Typically, the mother takes the child for immunization (as demonstrated by 100% maternal presentation at immunization clinic); therefore, an educated mother is better able to understand the information provided on vaccination, which is needed to ensure complete immunization status. Indeed, the role of maternal education in completion of child immunization is important as reported previously. (1, 17-19)
ANC attendance was a significant predictor of mothers who were willing to receive reminders. This finding may be attributable to the health education (including the benefits of immunization) provided by the healthcare worker (usually nurses) during ANC visits. The health talk, reinforced at all ANC visits, serves as a source of information, especially to first-time mothers, who may lack or have inadequate knowledge about childhood immunization. This current study finding can be supported by studies that have reported ANC as an accessible source of information on immunization, (20, 21) as well as a determinant of complete childhood immunization. (3, 22) Therefore, improvement in maternal access to health care services during pregnancy and delivery may be a step towards improving vaccination uptake.
Total number of children and previous immunization experience were important predictors of willingness to receive reminders as mothers who had no previous experience and fewer (< 4) children were more likely to be willing to receive reminders than mothers with previous immunization experience and had five or more children. Reasons for this finding could probably be attributed to lack of confidence and also fear of failure to remember an appointment on the part of the mother with no previous immunization experience and fewer children. Also, this is supported by the findings of the current study of a higher proportion of mothers who could not correctly identify the NPI schedule being willing to receive reminders. An earlier study had reported mothers with fewer children as being more willing to receive reminders. (12)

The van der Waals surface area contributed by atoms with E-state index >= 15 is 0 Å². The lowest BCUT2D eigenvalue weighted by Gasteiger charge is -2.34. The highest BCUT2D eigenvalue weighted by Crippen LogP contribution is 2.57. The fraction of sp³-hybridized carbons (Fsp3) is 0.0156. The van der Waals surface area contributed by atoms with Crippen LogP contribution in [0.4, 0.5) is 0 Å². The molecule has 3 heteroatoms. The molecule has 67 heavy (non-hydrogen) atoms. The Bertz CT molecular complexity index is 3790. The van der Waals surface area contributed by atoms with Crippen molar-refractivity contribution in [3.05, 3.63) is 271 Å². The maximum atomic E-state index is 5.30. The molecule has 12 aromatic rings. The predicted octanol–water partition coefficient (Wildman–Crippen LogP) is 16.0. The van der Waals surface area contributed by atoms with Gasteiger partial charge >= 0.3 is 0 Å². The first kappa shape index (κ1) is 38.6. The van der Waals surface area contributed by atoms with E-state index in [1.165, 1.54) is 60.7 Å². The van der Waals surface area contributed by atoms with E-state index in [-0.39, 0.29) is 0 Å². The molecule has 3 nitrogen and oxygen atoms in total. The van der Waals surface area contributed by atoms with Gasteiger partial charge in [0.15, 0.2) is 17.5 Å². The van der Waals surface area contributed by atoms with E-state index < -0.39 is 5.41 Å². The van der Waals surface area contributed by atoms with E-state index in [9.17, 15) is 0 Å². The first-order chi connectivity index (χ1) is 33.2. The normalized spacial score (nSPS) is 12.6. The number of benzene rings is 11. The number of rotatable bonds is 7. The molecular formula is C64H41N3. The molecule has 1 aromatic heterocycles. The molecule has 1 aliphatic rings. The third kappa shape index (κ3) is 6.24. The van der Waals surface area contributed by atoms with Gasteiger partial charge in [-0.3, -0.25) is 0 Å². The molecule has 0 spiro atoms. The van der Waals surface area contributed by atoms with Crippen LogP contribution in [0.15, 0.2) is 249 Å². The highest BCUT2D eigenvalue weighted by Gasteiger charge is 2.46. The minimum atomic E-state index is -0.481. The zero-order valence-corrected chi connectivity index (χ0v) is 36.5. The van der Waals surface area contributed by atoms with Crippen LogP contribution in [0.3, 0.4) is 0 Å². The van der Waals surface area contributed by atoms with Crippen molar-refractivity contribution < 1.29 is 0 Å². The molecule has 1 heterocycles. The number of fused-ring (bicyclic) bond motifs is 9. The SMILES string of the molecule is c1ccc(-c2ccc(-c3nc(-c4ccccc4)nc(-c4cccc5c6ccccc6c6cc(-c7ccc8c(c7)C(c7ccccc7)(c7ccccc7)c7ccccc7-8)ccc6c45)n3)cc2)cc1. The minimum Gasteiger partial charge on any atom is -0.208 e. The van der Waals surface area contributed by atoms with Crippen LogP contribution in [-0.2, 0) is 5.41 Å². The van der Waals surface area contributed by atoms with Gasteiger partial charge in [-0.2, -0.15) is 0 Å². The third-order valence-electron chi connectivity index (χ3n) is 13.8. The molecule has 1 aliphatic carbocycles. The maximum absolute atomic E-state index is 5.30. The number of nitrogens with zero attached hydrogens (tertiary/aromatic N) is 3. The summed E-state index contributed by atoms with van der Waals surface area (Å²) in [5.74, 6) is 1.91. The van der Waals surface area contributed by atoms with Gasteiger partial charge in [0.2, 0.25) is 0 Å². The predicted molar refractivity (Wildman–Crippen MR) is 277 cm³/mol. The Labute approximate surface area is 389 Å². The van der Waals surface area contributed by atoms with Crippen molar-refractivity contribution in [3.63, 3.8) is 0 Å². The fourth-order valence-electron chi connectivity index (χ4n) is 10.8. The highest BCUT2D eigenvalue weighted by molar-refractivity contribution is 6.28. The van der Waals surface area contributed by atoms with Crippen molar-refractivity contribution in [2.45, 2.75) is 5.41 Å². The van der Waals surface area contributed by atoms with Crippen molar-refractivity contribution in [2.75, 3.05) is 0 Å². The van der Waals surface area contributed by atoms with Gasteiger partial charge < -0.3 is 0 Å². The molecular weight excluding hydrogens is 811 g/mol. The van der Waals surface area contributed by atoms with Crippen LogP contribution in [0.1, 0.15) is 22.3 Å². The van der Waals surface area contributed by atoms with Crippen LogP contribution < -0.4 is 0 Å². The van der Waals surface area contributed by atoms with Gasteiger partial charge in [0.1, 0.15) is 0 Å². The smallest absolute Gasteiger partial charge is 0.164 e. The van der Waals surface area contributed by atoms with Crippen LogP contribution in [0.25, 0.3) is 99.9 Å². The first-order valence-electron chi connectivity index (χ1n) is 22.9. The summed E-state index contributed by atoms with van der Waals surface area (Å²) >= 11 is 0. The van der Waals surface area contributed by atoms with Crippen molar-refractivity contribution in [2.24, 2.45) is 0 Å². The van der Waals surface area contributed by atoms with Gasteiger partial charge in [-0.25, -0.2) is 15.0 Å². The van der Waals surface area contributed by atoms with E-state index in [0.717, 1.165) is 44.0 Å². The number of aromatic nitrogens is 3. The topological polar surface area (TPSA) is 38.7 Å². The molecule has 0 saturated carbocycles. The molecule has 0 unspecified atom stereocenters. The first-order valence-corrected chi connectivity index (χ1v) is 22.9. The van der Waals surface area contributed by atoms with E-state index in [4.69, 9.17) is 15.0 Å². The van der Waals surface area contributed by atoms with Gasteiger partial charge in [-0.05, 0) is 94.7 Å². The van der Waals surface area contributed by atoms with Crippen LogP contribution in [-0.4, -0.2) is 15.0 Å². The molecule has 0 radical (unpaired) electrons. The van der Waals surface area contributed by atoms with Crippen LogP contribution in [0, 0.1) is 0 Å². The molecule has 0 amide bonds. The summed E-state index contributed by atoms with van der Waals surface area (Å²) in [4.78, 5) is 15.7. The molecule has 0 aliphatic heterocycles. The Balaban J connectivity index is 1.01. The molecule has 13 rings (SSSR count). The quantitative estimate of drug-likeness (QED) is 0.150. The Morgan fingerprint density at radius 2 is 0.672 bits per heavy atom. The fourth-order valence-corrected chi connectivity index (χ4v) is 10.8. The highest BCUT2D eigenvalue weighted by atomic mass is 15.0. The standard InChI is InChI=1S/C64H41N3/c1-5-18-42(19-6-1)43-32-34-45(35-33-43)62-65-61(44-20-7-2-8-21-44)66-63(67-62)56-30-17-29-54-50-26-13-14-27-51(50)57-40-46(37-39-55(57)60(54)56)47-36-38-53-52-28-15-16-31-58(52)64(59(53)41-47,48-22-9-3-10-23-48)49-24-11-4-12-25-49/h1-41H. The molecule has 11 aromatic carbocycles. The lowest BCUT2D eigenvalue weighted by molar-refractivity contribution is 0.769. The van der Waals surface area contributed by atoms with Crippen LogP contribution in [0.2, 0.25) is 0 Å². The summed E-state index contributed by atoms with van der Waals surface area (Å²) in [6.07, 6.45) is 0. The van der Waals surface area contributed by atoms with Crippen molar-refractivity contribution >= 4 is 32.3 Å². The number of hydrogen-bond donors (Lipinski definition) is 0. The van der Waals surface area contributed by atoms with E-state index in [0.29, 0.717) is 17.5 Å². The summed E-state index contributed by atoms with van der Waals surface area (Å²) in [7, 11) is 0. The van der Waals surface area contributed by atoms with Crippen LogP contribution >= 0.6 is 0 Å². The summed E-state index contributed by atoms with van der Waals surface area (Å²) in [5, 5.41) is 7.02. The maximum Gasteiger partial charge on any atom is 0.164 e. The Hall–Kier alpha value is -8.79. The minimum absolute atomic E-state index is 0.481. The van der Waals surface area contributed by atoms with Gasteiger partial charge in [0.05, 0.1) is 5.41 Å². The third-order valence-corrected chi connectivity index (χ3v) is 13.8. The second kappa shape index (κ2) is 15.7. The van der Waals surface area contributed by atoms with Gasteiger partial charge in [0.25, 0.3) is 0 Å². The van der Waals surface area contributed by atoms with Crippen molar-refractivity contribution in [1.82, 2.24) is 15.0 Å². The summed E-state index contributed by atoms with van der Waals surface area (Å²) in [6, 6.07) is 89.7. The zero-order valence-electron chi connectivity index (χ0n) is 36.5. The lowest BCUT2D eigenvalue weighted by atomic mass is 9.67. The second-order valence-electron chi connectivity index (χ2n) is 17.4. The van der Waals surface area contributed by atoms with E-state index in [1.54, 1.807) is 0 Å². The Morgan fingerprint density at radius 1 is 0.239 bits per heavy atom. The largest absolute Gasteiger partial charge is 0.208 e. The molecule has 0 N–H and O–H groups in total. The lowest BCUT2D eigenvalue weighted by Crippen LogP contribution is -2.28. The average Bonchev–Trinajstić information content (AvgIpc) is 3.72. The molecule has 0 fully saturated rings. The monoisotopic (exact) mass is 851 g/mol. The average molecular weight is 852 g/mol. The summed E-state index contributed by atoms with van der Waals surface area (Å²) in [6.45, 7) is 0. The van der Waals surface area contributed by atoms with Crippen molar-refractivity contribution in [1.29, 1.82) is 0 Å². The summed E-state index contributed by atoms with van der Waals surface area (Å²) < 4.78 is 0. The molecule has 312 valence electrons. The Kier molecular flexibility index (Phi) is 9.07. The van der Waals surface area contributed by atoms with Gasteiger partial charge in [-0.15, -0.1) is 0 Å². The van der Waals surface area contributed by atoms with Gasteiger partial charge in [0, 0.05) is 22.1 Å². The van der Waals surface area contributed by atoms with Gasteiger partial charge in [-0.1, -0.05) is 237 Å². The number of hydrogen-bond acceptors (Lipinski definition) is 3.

Mothers who were students or housewives were more likely to want reminders compared to those who worked as artisans, junior clerks, or primary school teachers. This finding is similar to the reports from Benin. (12) The fact that the former group of mothers wanted reminders may be attributable to the fact that they may have limited experience with taking a child for immunization and are yet to develop confidence in childrearing. This could be adduced from the fact that majority of these unemployed mothers were also mothers with only one or two children. Thus, they would benefit from the reminders prompting them to take the children for vaccination. Indeed, an earlier Nigerian study had identified unemployed mothers as those likely to complete the immunization of their children. (17)
Mothers have ready access to mobile phones, and most are willing to receive reminders about immunization appointments. Determinants of maternal willingness to receive reminders include mothers with less than four children, postsecondary education, and ANC attendance. Program planners should consider utilizing reminders as a strategy to increase the immunization uptake as accessibility to contact details will make it feasible.
Received: 1 May 2017
Accepted: 26 September 2017
The authors declared no conflicts of interest. No funding was received for this study.
The authors are grateful to Dr. MJ Mohammed of Adewole Cottage Hospital, and the nurses in the immunization units of General Hospital, and Adewole Cottage Hospital, Ilorin for the support and cooperation rendered during the collection of data.
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Rasheedat Mobolaji Ibraheem  * and Moshood Adebayo Akintola